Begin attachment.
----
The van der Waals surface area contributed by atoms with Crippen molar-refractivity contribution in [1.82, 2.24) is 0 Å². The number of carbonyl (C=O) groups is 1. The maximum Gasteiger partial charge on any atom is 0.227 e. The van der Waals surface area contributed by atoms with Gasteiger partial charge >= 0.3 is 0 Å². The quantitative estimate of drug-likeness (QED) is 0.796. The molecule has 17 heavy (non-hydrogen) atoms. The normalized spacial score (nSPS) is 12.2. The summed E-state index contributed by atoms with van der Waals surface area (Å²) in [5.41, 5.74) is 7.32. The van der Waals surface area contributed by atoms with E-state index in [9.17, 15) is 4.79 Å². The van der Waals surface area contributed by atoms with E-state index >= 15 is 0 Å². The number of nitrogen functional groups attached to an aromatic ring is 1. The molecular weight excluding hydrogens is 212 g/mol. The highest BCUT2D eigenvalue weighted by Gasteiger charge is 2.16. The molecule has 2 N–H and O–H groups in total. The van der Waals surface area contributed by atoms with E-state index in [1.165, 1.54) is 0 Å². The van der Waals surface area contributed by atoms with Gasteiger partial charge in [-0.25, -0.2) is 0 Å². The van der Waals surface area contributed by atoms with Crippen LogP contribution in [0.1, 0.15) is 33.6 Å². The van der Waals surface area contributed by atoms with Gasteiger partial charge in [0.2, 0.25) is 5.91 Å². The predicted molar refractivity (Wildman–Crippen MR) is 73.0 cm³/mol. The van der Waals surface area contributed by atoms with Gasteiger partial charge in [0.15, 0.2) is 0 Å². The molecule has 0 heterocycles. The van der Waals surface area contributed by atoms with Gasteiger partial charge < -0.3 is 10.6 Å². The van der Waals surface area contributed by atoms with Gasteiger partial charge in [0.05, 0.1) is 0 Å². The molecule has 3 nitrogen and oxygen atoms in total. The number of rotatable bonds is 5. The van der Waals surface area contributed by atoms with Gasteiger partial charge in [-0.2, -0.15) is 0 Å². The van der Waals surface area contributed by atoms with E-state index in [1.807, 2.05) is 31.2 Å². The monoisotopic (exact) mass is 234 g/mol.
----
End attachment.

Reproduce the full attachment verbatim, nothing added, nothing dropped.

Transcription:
The van der Waals surface area contributed by atoms with Crippen molar-refractivity contribution in [1.82, 2.24) is 0 Å². The number of carbonyl (C=O) groups is 1. The maximum Gasteiger partial charge on any atom is 0.227 e. The van der Waals surface area contributed by atoms with Gasteiger partial charge >= 0.3 is 0 Å². The quantitative estimate of drug-likeness (QED) is 0.796. The molecule has 17 heavy (non-hydrogen) atoms. The normalized spacial score (nSPS) is 12.2. The summed E-state index contributed by atoms with van der Waals surface area (Å²) in [5.41, 5.74) is 7.32. The van der Waals surface area contributed by atoms with E-state index in [9.17, 15) is 4.79 Å². The van der Waals surface area contributed by atoms with E-state index >= 15 is 0 Å². The number of nitrogen functional groups attached to an aromatic ring is 1. The molecular weight excluding hydrogens is 212 g/mol. The highest BCUT2D eigenvalue weighted by Gasteiger charge is 2.16. The molecule has 2 N–H and O–H groups in total. The van der Waals surface area contributed by atoms with E-state index in [1.165, 1.54) is 0 Å². The van der Waals surface area contributed by atoms with Gasteiger partial charge in [-0.25, -0.2) is 0 Å². The van der Waals surface area contributed by atoms with Crippen LogP contribution in [0.1, 0.15) is 33.6 Å². The van der Waals surface area contributed by atoms with Gasteiger partial charge in [0.2, 0.25) is 5.91 Å². The predicted molar refractivity (Wildman–Crippen MR) is 73.0 cm³/mol. The van der Waals surface area contributed by atoms with Gasteiger partial charge in [0.15, 0.2) is 0 Å². The molecule has 0 heterocycles. The van der Waals surface area contributed by atoms with Gasteiger partial charge < -0.3 is 10.6 Å². The van der Waals surface area contributed by atoms with Gasteiger partial charge in [0.05, 0.1) is 0 Å². The molecule has 3 nitrogen and oxygen atoms in total. The number of rotatable bonds is 5. The van der Waals surface area contributed by atoms with Gasteiger partial charge in [-0.2, -0.15) is 0 Å². The van der Waals surface area contributed by atoms with E-state index in [1.807, 2.05) is 31.2 Å². The monoisotopic (exact) mass is 234 g/mol.